Moscow, 28 May 1997 (RFE/RL) - Russia's Prime Minister Viktor Chernomyrdin today is in Kyiv to prepare President Boris Yeltsin's visit to Ukraine at the end of the week. The latest comments by Ukraine's President Leonid Kuchma and Russian officials indicate the two countries are close to ending their long-running dispute over the Black Sea Fleet and signing a friendship treaty aimed at soothing tensions.
Chernomyrdin will meet Kuchma and other top Ukrainian officials in Kyiv today. Yeltsin is scheduled to visit Ukraine's capital Friday and Saturday. During the last two years, Yeltsin has postponed the visit to Kyiv and the signing of the treaty at least six times. Outstanding differences between Moscow and Kyiv over the division of the Fleet were cited as one of the key reasons for the postponements.
Kuchma yesterday told journalists in Estonia's capital, Tallinn, that he is "extremely optimistic" he and Yeltsin this time will meet and sign a "wide-range friendship treaty. "
The document is to seal Russia's formal recognition of Ukraine as a sovereign state. Ukraine and Russia have wrestled over the Black Sea Fleet, since the breakup of the Soviet Union in 1991 left the aging fleet -- based in the Crimean peninsula port of Sevastopol -- on Ukrainian territory populated mainly by ethnic Russians.
Kuchma cautioned last week that "some forces" in Russia and Ukraine were still trying to derail Yeltsin's visit. In Tallinn, Kuchma said that the signing of a wide-range agreement will "deprive those in Russia and Ukraine, who are building their political careers on the lack of such a document, of the possibility to do so."
Kuchma did not elaborate further, but said he and Yeltsin "must solve all existing problems" between the two countries. And Kuchma added that "if Yeltsin will not sign the agreement - then nobody else will sign it."
Last week, Kuchma said he and Yeltsin should not sign a friendship agreement, until a final agreement on the Black Sea Fleet and its basing was reached.
Interfax news agency quoted him as saying yesterday that all disagreements concerning the fleet have been "solved, in principle" during recent negotiations. He added that only what he called "details" remain to be solved, including the lease of the huge naval base at Sevastopol.
Kuchma's words were echoed by Russian officials. A Russian negotiating team lead by Deputy Prime Minister Valery Serov left Kyiv Monday evening, after several days of talks with Ukrainian officials.
The head of the Russian Government's Information Department, Igor Shabdurasulov, said that during the talks Russian and Ukrainian officials had reached a preliminary agreement for the solution of the Black Sea Fleet dispute. Shabdurasulov said Russia believes the issue should be solved, "in the frame of a comprehensive friendship agreement." He added that Russia "has reasons to believe that such an agreement will be reached." Kuchma, in Tallinn, characterized the talks as "difficult," and said all "problematic issues" should be solved in talks at Prime Ministers' level, before his meeting with Yeltsin.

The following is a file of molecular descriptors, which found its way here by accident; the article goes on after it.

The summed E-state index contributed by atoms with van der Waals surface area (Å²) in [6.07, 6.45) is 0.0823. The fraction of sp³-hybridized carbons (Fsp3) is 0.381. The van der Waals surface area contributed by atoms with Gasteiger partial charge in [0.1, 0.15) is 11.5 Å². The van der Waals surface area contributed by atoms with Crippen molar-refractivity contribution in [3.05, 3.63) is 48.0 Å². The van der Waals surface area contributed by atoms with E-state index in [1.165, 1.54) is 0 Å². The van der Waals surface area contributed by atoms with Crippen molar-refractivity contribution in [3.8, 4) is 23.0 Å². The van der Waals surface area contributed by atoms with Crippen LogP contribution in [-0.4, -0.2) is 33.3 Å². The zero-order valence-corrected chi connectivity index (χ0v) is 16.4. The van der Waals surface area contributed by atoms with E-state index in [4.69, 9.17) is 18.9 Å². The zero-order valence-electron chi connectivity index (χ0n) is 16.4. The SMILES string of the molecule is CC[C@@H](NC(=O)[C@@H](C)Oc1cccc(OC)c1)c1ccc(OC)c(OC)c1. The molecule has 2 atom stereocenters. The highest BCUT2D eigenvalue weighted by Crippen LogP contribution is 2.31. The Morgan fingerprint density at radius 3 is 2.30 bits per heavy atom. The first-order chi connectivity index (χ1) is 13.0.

Russia and Ukraine agreed on the division of the Fleet in 1995, but there has been tension over where it should be based. Russia initially had insisted on having the unrestricted and sole possession of the base, while Ukraine had said that the base, being on its territory, could only be leased to Russia for a limited amount of time. Previous negotiations had so far produced no solution on the dispute, but Ukraine's Security and Defense Council Secretary Volodymir Horbulin said commanders of each the Ukrainian and the Russian part of the divided fleet had met behind closed doors last week, to discuss the joint use of the Sevastopol port facilities.
Interfax quoted unnamed participants in the recent Ukraine-Russia talks as saying that, under the preliminary agreements, two of Sevastopol's bays will be used by Ukraine's fleet. And a big chunk of the port facilities, including two others bays will be leased by Russia for its ships for a period of 10-to-20 years.
The mayor of Sevastopol, Viktor Semyonov, participated in some of the latest negotiations. He was quoted recently as saying "never before have Ukraine and Russia been so close to solving the problem as they are now." Semyonov said he is sure that "Prime Ministers and Presidents will put the final period to this question."
The Upper House of Russia's Parliament, the Federation Council, affirmed last December that Sevastopol should be regarded as being under Russian jurisdiction. That statement and subsequential territorial claims by a number of Russian politicians -- in particular Moscow Mayor Yury Luzhkov -- fueled tensions in relations between the two countries, and encouraged new separatist claims by hard-line, pro-Russian groups in Crimea.
Observers in Moscow say the Kremlin is coming to the conclusion that further postponements of Yeltsin's visit to Kyiv could prove counterproductive for the development of further bi-lateral relations. Russian Foreign Affairs Minister Yevgeny Primakov said last week that Moscow "is not satisfied with the level of development of relations with Ukraine" which, he said could be "much more advanced."
Last week, Presidential spokesman Sergei Yastrzhembsky said plans for Yeltsin's visit were going full-speed ahead, but that it was unclear what documents would be ready for signing. A RFE/RL correspondent in Kyiv today described the situation in Ukraine's capital as one of "growing nervousism," ahead of Yeltsin's visit.
But, today's talks between Chernomyrdin and Ukrainian officials is seen as a step further towards a clarification of the issue.